Resources on Medicaid Work Requirements
How Medicaid Work Requirements Will Harm People With Disabilities and Serious Illnesses, Center on Budget and Policy Priorities 1/26/18

Medicaid Waiver Tracker, Kaiser Family Foundation

Medicaid Work Requirements – Results from the First Year in Arkansas, New England Journal of Medicine 9/12/19

Letter from Sen. Wyden and Rep. Pallone Opposing Approval of Harmful Medicaid Waivers Including Work Requirements 2/19/19

Health Care Providers, Advocates Explain Harm of Medicaid Work Requirements, Center on Budget and Policy Priorities 2/21/19

Proposals to Couple Medicaid Expansion With Work Requirements: FAQs, Center on Budget and Policy Priorities 4/10/19

Medicaid Work Requirements Can’t Be Fixed, Center on Budget and Policy Priorities 1/10/19

Medicaid Work Requirements Don’t Protect People With Disabilities, Center on Budget and Policy Priorities 11/14/18

How Might Medicaid Adults with Disabilities Be Affected By Work Requirements in Section 1115 Waiver Programs?, Kaiser Family Foundation 1/26/18

Medicaid Work Requirements Will Have Devastating Impacts for People with Complex Health Needs, Community Catalyst 02/12/18

Eligibility Restrictions in Recent Medicaid Waivers Would Cause Many Thousands of People to Become Uninsured, Center on Budget and Policy Priorities 8/9/18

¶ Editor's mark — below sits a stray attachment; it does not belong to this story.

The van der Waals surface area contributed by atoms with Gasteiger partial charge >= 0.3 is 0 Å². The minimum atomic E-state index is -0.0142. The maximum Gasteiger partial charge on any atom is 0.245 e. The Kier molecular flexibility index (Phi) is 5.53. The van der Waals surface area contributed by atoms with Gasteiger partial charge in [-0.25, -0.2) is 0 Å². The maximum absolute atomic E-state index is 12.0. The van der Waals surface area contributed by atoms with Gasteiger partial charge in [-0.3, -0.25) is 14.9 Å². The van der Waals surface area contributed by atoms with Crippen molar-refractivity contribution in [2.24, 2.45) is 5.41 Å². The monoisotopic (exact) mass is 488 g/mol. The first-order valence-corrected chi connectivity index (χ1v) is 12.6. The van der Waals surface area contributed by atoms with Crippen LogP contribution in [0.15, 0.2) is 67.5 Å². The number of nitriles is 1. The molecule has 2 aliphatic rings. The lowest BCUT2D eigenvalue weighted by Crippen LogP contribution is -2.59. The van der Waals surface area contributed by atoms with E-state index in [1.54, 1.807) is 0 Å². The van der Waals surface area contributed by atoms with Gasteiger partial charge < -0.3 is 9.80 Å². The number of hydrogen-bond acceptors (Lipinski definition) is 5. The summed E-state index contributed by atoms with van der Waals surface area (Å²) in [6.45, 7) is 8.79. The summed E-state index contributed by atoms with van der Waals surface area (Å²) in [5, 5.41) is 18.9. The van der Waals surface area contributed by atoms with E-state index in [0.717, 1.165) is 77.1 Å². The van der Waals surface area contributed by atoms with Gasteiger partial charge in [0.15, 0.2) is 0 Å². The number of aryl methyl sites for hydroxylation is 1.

Many Working People Could Lose Health Coverage Due to Medicaid Work Requirements, Center on Budget and Policy Priorities 4/11/18

Medicaid and Work Requirements: New Guidance, State Waiver Details and Key Issues, Kaiser Family Foundation  1/16/18

Work Requirements Don’t Work, Center on Budget and Policy Priorities 1/10/18

Trump’s Medicaid Work Requirements Could Put At Least 6.3 Million Americans at Risk of Losing Health Care, Center for American Progress 01/12/18

HHS Approves Harmful Section 1115 Waiver in Kentucky: Effects on People with Disabilities, NHeLP 1/12/18

What Medicaid’s Work Requirement Means For Seniors, People With Disabilities, And Their Caregivers, Forbes 01/19/18

Medicaid ‘work requirements’ won’t improve health outcomes, The Hill 01/18/18

Medicaid Work Requirements Will Reduce Low-Income Families’ Access to Care and Worsen Health Outcomes, Center on Budget and Policy Priorities 2/8/18

Alabama’s Proposal Will Cost Thousands Their Medicaid Coverage, Won’t Encourage Work, Center on Budget and Policy Priorities 3/8/18

Understanding the Intersection of Medicaid and Work: What Does the Data Say? Requirement, Kaiser Family Foundation 8/8/19

How Medicaid Work Requirements Harm People with Mental Health Conditions,Center on Budget and Policy Priorities 3/7/18

New Trump rules will drive people with disabilities off Medicaid and out of work, USA Today 3/7/2018

Medicaid Work Requirements Proposal Advances in the Legislature, Star Tribune 3/29/2018

Working People Could Still Lose Coverage Under Medicaid Work Requirements, Vox 4/11/2018


ASAN Statement on Medicaid Work Requirements (01/11/18)

CCD Statement on Medicaid Work Requirements (02/07/18)

CPSD & APSE Statement (02/08/18) 

Work requirements are being imposed on other programs that are important to people with disabilities and their families.  To learn more, visit Work Requirements Beyond Medicaid.